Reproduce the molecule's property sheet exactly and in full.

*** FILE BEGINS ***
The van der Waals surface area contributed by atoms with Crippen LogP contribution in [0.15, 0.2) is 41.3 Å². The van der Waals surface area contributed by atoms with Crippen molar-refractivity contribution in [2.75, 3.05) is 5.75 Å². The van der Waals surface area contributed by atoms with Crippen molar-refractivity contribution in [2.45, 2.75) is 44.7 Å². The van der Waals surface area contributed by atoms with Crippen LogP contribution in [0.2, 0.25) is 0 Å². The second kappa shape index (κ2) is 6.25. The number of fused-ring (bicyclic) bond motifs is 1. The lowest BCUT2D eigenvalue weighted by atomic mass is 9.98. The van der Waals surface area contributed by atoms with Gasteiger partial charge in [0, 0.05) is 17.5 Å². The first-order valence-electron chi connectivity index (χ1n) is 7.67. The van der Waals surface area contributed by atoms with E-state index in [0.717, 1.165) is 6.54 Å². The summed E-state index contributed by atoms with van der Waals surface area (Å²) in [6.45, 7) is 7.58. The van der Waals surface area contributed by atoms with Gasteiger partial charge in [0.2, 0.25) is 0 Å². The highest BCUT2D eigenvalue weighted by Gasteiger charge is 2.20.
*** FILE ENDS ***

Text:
The van der Waals surface area contributed by atoms with Crippen LogP contribution in [0.15, 0.2) is 41.3 Å². The van der Waals surface area contributed by atoms with Crippen molar-refractivity contribution in [2.75, 3.05) is 5.75 Å². The van der Waals surface area contributed by atoms with Crippen molar-refractivity contribution in [2.45, 2.75) is 44.7 Å². The van der Waals surface area contributed by atoms with Crippen LogP contribution in [0.2, 0.25) is 0 Å². The second kappa shape index (κ2) is 6.25. The number of fused-ring (bicyclic) bond motifs is 1. The lowest BCUT2D eigenvalue weighted by atomic mass is 9.98. The van der Waals surface area contributed by atoms with Gasteiger partial charge in [0, 0.05) is 17.5 Å². The first-order valence-electron chi connectivity index (χ1n) is 7.67. The van der Waals surface area contributed by atoms with E-state index in [0.717, 1.165) is 6.54 Å². The summed E-state index contributed by atoms with van der Waals surface area (Å²) in [6.45, 7) is 7.58. The van der Waals surface area contributed by atoms with Gasteiger partial charge in [0.2, 0.25) is 0 Å². The highest BCUT2D eigenvalue weighted by Gasteiger charge is 2.20.